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Average Investor Stock Allocation a Better Predictor than P/E10?

Posted in Fundamental Valuation

A subscriber suggested evaluation of average investor allocation to stocks as “The Single Greatest Predictor of Future Stock Market Returns”. For this evaluation, we test simple ways to time the broad U.S. stock market using the quarterly time series for average U.S. investor allocation to stocks as provided in the article. We assume that the dates in this series are the first days of measured quarters. Using this quarterly series and the contemporaneous S&P 500 Index during December 1951 through September 2014, and quarterly dividend-adjusted returns for SPDR S&P 500 ETF (SPY) and contemporaneous 13-week U.S. Treasury bill (T-bill) yields during March 1993 through September 2014, we find that:

The following chart depicts average U.S. investor allocation to stocks as estimated in the article (left axis) and the contemporaneous S&P 500 Index on a logarithmic scale (right axis) over the entire sample period. Visual inspection suggests that the two series often move together and that the steepest stock market gains tend to occur when allocation to stocks is relatively low.

For precision, we look at lead-lag correlations between change in stock allocation and SPY return.

average-allocation-to-stocks-SP500

The next chart shows correlations between quarterly change in average stock allocation and quarterly SPY return for lead-lag relationships ranging from SPY return leads change in stock allocation by 16 quarters (-16) to stock allocation leads SPY return by 16 quarters (16). Results indicate that the relationship is very strongly coincident and any lead-lag relationships are probably noise. In other words, the informativeness of quarterly change in average stock allocation is nearly identical to that of concurrent stock market return.

Nevertheless, because of the author’s claim that average stock allocation is the single greatest predictor of future stock market returns, we test some simple strategies that time SPY based on this variable.

change-in-average-stock-allocation-SPY-return-quarterly-leadlag

The final chart summarizes terminal values of $1 initial investments in each of four simple strategies:

  1. Inception-to-Date (ITD) Signal – each quarter, hold SPY (T-bills) when the prior-quarter average stock allocation is below (above) its ITD average quarterly value plus 0.0 to 3.4 times its ITD quarterly standard deviation.
  2. 40-Year Signal – each quarter, hold SPY (T-bills) when the prior-quarter average stock allocation is below (above) its average quarterly value over the last 40 years plus 0.0 to 3.4 times its quarterly standard deviation over the past 40 years.
  3. 20-Year Signal – each quarter, hold SPY (T-bills) when the prior-quarter average stock allocation is below (above) its average quarterly value over the last 20 years plus 0.0 to 3.4 times its quarterly standard deviation over the past 20 years.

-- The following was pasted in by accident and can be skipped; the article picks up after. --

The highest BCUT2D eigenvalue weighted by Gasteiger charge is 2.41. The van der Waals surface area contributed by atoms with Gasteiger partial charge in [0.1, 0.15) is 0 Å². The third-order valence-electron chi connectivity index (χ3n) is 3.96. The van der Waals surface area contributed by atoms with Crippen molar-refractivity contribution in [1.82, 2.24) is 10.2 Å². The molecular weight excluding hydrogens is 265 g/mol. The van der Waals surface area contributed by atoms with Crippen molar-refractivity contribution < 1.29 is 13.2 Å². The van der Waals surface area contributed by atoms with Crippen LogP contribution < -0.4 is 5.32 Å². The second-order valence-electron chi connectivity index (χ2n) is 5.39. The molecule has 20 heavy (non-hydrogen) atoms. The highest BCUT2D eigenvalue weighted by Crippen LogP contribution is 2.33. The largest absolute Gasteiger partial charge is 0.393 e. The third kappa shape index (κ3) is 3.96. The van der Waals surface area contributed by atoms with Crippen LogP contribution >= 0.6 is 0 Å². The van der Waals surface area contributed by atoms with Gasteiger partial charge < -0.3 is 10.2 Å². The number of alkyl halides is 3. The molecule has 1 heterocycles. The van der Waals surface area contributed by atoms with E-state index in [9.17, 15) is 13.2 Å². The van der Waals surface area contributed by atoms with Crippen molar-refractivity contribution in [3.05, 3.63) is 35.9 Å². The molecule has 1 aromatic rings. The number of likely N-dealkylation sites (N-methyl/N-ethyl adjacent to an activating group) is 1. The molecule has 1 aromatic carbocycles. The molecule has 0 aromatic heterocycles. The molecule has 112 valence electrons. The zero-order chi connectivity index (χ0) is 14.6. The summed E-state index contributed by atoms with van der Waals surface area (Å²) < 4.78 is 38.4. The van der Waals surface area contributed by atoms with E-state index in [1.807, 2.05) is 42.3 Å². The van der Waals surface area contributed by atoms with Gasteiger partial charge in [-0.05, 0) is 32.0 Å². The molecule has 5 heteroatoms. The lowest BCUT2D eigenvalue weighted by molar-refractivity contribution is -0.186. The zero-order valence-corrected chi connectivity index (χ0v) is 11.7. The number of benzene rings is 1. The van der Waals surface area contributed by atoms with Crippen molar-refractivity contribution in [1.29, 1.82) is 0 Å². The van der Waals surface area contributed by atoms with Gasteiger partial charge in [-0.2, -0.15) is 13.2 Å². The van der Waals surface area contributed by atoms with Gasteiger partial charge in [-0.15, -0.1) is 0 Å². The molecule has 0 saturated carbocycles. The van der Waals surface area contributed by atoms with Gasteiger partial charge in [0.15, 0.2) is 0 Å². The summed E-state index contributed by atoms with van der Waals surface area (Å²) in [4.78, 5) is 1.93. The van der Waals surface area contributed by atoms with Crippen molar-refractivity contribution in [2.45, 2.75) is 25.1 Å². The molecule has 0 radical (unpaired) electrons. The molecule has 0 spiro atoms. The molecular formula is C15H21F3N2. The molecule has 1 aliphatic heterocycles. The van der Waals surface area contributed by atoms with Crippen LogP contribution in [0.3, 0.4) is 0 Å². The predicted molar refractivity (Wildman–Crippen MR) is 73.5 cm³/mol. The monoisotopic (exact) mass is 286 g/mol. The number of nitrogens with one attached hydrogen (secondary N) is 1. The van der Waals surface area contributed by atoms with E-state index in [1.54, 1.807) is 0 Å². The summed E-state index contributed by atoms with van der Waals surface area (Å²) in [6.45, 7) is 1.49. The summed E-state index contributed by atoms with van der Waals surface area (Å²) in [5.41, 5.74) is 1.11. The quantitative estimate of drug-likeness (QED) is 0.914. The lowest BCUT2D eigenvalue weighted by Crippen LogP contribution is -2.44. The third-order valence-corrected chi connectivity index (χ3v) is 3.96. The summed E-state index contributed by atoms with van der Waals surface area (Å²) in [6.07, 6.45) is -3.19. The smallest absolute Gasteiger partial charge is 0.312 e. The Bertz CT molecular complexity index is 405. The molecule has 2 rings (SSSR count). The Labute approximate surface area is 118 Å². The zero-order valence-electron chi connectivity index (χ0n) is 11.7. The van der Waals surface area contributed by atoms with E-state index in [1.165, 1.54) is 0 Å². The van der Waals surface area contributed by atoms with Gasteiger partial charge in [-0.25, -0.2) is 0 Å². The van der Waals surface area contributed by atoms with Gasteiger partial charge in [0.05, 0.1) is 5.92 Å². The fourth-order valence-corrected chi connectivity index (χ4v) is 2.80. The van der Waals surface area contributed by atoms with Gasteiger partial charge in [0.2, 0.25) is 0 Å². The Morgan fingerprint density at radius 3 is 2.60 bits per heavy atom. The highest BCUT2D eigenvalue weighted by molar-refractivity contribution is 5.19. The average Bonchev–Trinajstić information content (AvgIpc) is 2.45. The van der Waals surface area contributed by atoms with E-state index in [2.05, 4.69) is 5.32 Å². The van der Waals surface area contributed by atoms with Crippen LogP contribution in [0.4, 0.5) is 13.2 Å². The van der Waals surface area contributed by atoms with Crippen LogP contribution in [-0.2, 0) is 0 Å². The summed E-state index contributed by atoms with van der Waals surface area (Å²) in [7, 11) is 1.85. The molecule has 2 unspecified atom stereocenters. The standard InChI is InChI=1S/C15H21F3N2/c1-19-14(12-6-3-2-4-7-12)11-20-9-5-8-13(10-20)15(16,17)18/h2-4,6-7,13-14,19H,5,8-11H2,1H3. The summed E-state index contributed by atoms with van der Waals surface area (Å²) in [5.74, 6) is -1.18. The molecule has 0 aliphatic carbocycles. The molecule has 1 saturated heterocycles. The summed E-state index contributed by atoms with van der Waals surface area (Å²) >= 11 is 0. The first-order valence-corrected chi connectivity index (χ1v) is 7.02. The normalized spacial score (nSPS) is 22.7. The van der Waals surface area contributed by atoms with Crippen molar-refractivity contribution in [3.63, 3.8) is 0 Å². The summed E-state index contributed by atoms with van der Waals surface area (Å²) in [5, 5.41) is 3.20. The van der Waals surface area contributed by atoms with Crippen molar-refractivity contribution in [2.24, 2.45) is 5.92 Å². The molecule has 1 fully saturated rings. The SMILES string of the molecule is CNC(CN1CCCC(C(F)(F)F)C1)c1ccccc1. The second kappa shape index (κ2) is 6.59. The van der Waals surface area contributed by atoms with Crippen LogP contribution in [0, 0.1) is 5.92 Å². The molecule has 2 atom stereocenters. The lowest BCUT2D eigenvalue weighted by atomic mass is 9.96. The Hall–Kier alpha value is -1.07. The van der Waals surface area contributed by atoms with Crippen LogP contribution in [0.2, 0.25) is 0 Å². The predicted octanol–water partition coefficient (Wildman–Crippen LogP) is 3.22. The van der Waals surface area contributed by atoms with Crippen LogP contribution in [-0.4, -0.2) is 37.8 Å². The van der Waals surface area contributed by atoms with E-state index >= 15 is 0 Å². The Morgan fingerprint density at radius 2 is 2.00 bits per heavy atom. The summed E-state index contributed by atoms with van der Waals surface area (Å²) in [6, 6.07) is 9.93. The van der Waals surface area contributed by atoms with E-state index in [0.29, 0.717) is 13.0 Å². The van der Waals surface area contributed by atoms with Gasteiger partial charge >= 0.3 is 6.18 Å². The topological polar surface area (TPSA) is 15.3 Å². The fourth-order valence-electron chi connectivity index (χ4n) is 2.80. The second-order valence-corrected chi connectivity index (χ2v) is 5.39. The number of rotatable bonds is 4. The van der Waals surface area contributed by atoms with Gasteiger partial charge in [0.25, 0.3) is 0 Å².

4. Buy and Hold – buy and hold SPY.

The horizontal axis represents different multiples of the quarterly standard deviation of average stock allocation. For 0.0, the threshold for switching between SPY and T-bills is just the past average of average stock allocation. For values greater than 0.0, the threshold is higher (the timing strategy is in the market more often).

For this test, we ignore trading frictions associated with switching between SPY and T-bills and with reinvestment of dividends. We also ignore tax implications of trading.

The terminal value for buying and holding SPY is $6.50. Results indicate that the 54 variations across the three SPY timing strategies at best match buying and holding SPY. The variations that match Buy and Hold do so only because the threshold for switching to T-bills is so high that no switches occur. All variations involving any switches between SPY and T-bills underperform Buy and Hold.

SPY-timing-with-average-stock-allocation

In summary, evidence from simple tests offers no support for a belief that average U.S. investor allocation to stocks is useful for timing the U.S. stock market.

Cautions regarding findings include:

  • As noted, the above strategy outcomes are gross, not net. Accounting for trading frictions would lower terminal values of timing strategy variations that trigger any switches between SPY and T-bills.
  • There may be some more complex market timing strategy for which average investor allocation to stocks is useful.
  • However, calculation of the average investor allocation to stocks relies on government estimates of financial data rather than prices. Government agencies often issue both short-term revisions (reflecting updates to inputs) and long-term revisions (reflecting changes in estimation parameters) to such data, such that the as-revised historical series differ from data observed in real time.

See also “Usefulness of P/E10 as Stock Market Return Predictor”, which tests the usefulness of P/E10 (Cyclically Adjusted Price Earnings ratio, or CAPE) for timing the U.S. stock market.

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